Project management is evolving, and project managers must evolve as well. For years, project management has been seen as the “get it done” profession. Project managers have been given scopes of work to complete, and they have charged ahead to accomplish the scope within the allotted budget and time. This demonstrates the strong work ethic of a project manager, but it does not necessarily get you a corner office.
As project management is beginning to be the approach of choice for delivering strategic initiatives and business objectives within organizations, project managers need to think strategically. This requires a shift in mindset for a project manager. It means no longer just coordinating the task list, and watching the cost and schedule, although these details will be necessary to some extent.
Strategic initiatives, such as rolling out a new diversity program, or developing products for a new market, require project managers to be more business savvy. Understanding the business from its market and competitors to understanding the company’s financials have become a normal expectation. The business becomes the language of a project manager. It is important to see the big picture for the projects in which you are responsible and understand the strategy driving them.
Today’s project managers need to understand not only their scope, but the scope of other projects and operations work within the organization, and to analyze decisions with a comprehensive view of the organization. These decisions will be made based on what is best for the organization, not what is best for my project. Project managers can no longer build the walls around their project to protect their scope, their budget, and their schedule.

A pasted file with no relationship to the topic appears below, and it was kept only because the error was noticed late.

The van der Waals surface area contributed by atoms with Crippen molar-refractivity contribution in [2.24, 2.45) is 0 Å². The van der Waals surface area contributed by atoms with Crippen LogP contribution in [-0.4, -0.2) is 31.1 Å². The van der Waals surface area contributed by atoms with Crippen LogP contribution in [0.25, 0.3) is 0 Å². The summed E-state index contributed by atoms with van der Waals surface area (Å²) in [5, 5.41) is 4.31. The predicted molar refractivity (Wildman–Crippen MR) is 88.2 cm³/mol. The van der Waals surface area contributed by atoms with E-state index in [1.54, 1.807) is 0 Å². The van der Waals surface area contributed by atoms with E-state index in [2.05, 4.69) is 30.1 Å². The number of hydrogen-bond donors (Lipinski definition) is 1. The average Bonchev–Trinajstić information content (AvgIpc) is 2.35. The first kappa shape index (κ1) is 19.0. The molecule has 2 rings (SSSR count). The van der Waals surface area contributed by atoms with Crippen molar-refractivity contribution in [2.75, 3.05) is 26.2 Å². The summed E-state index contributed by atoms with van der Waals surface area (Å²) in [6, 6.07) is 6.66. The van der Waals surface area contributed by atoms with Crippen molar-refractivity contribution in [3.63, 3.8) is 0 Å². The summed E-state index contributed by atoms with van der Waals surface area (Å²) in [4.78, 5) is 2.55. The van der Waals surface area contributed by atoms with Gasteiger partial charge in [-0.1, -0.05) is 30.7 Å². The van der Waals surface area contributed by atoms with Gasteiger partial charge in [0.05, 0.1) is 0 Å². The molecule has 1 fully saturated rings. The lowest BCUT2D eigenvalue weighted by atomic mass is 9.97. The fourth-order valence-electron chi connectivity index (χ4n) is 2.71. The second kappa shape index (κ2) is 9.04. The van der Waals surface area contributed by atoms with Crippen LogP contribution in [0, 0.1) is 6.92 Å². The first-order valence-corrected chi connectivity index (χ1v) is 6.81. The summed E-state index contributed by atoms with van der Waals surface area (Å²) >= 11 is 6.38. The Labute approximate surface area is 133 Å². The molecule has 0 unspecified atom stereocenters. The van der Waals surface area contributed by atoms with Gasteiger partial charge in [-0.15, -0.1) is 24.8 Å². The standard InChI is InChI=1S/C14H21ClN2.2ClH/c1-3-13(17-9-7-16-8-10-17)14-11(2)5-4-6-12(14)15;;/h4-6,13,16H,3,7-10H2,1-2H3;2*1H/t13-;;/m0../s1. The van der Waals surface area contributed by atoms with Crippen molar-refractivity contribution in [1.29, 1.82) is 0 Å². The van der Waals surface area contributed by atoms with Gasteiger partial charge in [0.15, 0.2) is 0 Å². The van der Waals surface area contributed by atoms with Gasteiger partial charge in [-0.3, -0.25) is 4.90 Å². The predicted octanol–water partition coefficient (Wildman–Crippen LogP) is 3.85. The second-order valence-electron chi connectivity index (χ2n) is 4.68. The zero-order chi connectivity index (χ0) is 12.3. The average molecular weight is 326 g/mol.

These decisions begin to take the shape of tradeoffs between projects. It may be necessary to move scope (with budget and resources) between projects to ensure the overall company cost is optimal. This means that projects are viewed as portfolios of projects to satisfy certain strategic business needs. Project management needs to be viewed on a larger scale.
So how do project managers develop this bigger view within their organization? Research and asking questions is the answer. Study internal documentation and look online. Everyone should understand what the organization they work for produces. There is a wealth of information available if you look for it. Research not only your organization, but also find out what you can about the markets the company serves, and know what their competitors are offering.
Find out what is available about the organizational strategies. Companies usually focus on fewer than five in any given period of time. Consider asking questions about the business drivers that your project is intended to support, to understand how your project fits the company’s strategic plans. This includes understanding the value the project brings to the organization. Know the economic benefits the project is expected to bring.
It is still necessary to “get it done.” However, with all of the new business knowledge, and the understanding that the project is a part of the strategy, the decisions will be made with a more comprehensive benefit to the organization. With a strong understanding of the business and its strategy, and monitoring of the market and competitors, project management can begin to deliver real benefits to the organization more efficiently. This is a call to action for project managers to think with the bigger picture in mind. Expand your horizons to manage your part of the business, not just the project.
Dr. Glen Jones, Ph.D., PMP, is the president of GMJ Leadership. He is an accomplished leader with over 26 years of experience in the development and management of large, complex international projects within the energy industry. Glen is currently a leadership coach and project management consultant performing project management audits, project audits, and 360 personnel assessments. His education culminated with his Ph.D. in project management from Northcentral University. Glen writes about strategy and governance.